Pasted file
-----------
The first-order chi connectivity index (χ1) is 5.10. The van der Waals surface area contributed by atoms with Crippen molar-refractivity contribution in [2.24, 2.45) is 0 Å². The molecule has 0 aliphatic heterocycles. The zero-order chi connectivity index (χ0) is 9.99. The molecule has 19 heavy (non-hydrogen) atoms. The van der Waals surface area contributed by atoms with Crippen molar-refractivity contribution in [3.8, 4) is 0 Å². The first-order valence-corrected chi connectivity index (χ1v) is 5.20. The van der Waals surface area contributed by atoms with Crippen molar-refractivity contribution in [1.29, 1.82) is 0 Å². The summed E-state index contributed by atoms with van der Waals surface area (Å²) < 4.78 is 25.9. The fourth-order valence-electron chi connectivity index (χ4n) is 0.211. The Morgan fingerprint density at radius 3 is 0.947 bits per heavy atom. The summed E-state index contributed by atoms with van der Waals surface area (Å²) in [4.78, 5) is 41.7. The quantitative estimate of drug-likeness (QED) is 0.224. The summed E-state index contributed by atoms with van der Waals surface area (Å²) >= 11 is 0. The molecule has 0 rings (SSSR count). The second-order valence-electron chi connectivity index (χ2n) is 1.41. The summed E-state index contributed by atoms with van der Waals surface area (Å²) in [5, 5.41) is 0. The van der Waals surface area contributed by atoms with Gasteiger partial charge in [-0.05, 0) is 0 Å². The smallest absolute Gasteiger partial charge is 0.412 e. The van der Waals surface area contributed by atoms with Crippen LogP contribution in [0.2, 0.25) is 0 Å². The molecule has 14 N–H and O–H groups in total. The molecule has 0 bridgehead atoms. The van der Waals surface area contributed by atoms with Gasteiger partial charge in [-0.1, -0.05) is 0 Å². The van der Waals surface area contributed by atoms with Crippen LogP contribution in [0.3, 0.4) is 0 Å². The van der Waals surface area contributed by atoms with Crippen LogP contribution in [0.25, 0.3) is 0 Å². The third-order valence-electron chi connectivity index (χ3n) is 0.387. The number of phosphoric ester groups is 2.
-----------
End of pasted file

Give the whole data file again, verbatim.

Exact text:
The first-order chi connectivity index (χ1) is 5.10. The van der Waals surface area contributed by atoms with Crippen molar-refractivity contribution in [2.24, 2.45) is 0 Å². The molecule has 0 aliphatic heterocycles. The zero-order chi connectivity index (χ0) is 9.99. The molecule has 19 heavy (non-hydrogen) atoms. The van der Waals surface area contributed by atoms with Crippen molar-refractivity contribution in [3.8, 4) is 0 Å². The first-order valence-corrected chi connectivity index (χ1v) is 5.20. The van der Waals surface area contributed by atoms with Crippen molar-refractivity contribution in [1.29, 1.82) is 0 Å². The summed E-state index contributed by atoms with van der Waals surface area (Å²) < 4.78 is 25.9. The fourth-order valence-electron chi connectivity index (χ4n) is 0.211. The Morgan fingerprint density at radius 3 is 0.947 bits per heavy atom. The summed E-state index contributed by atoms with van der Waals surface area (Å²) in [4.78, 5) is 41.7. The quantitative estimate of drug-likeness (QED) is 0.224. The summed E-state index contributed by atoms with van der Waals surface area (Å²) >= 11 is 0. The molecule has 0 rings (SSSR count). The second-order valence-electron chi connectivity index (χ2n) is 1.41. The summed E-state index contributed by atoms with van der Waals surface area (Å²) in [5, 5.41) is 0. The van der Waals surface area contributed by atoms with Gasteiger partial charge in [-0.05, 0) is 0 Å². The smallest absolute Gasteiger partial charge is 0.412 e. The van der Waals surface area contributed by atoms with Crippen LogP contribution in [0.2, 0.25) is 0 Å². The molecule has 14 N–H and O–H groups in total. The molecule has 0 bridgehead atoms. The van der Waals surface area contributed by atoms with Gasteiger partial charge in [-0.1, -0.05) is 0 Å². The van der Waals surface area contributed by atoms with Crippen LogP contribution in [0.3, 0.4) is 0 Å². The van der Waals surface area contributed by atoms with Crippen LogP contribution in [0.25, 0.3) is 0 Å². The third-order valence-electron chi connectivity index (χ3n) is 0.387. The number of phosphoric ester groups is 2.